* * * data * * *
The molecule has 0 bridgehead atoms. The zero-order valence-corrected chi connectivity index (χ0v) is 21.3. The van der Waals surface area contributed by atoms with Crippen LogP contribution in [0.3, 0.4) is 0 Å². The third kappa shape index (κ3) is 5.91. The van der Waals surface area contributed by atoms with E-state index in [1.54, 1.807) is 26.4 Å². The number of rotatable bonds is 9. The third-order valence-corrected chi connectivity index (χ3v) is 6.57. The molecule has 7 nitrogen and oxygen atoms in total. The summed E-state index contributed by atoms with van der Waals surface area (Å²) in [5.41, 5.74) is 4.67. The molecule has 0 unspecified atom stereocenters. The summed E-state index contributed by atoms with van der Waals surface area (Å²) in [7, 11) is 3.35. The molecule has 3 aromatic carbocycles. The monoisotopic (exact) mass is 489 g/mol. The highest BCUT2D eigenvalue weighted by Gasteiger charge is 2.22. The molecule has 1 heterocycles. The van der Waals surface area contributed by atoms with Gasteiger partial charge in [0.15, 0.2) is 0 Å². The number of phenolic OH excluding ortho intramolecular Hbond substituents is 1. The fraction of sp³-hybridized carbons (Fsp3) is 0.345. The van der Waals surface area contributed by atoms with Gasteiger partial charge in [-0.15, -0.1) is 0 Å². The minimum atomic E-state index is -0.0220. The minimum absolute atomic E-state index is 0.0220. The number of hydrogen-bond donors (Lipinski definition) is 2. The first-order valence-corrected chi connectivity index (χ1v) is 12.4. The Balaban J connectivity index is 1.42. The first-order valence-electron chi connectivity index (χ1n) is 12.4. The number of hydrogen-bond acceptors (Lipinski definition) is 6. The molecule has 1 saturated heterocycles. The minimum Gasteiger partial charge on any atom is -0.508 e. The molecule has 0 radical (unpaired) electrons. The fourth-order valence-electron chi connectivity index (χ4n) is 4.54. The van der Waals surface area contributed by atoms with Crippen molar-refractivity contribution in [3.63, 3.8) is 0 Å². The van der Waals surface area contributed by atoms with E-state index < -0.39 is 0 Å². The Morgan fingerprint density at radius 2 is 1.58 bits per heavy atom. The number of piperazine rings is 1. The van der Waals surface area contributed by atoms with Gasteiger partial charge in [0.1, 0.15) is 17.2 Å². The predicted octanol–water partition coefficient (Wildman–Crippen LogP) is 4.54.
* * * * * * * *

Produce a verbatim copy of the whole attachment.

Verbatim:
The molecule has 0 bridgehead atoms. The zero-order valence-corrected chi connectivity index (χ0v) is 21.3. The van der Waals surface area contributed by atoms with Crippen LogP contribution in [0.3, 0.4) is 0 Å². The third kappa shape index (κ3) is 5.91. The van der Waals surface area contributed by atoms with E-state index in [1.54, 1.807) is 26.4 Å². The number of rotatable bonds is 9. The third-order valence-corrected chi connectivity index (χ3v) is 6.57. The molecule has 7 nitrogen and oxygen atoms in total. The summed E-state index contributed by atoms with van der Waals surface area (Å²) in [5.41, 5.74) is 4.67. The molecule has 0 unspecified atom stereocenters. The summed E-state index contributed by atoms with van der Waals surface area (Å²) in [7, 11) is 3.35. The molecule has 3 aromatic carbocycles. The monoisotopic (exact) mass is 489 g/mol. The highest BCUT2D eigenvalue weighted by Gasteiger charge is 2.22. The molecule has 1 heterocycles. The van der Waals surface area contributed by atoms with Gasteiger partial charge in [0.15, 0.2) is 0 Å². The number of phenolic OH excluding ortho intramolecular Hbond substituents is 1. The fraction of sp³-hybridized carbons (Fsp3) is 0.345. The van der Waals surface area contributed by atoms with Gasteiger partial charge in [-0.15, -0.1) is 0 Å². The minimum atomic E-state index is -0.0220. The minimum absolute atomic E-state index is 0.0220. The number of hydrogen-bond donors (Lipinski definition) is 2. The first-order valence-corrected chi connectivity index (χ1v) is 12.4. The Balaban J connectivity index is 1.42. The first-order valence-electron chi connectivity index (χ1n) is 12.4. The number of hydrogen-bond acceptors (Lipinski definition) is 6. The molecule has 1 saturated heterocycles. The minimum Gasteiger partial charge on any atom is -0.508 e. The molecule has 0 radical (unpaired) electrons. The fourth-order valence-electron chi connectivity index (χ4n) is 4.54. The van der Waals surface area contributed by atoms with Crippen molar-refractivity contribution in [3.63, 3.8) is 0 Å². The van der Waals surface area contributed by atoms with E-state index < -0.39 is 0 Å². The Morgan fingerprint density at radius 2 is 1.58 bits per heavy atom. The number of piperazine rings is 1. The van der Waals surface area contributed by atoms with Gasteiger partial charge in [0.1, 0.15) is 17.2 Å². The predicted octanol–water partition coefficient (Wildman–Crippen LogP) is 4.54.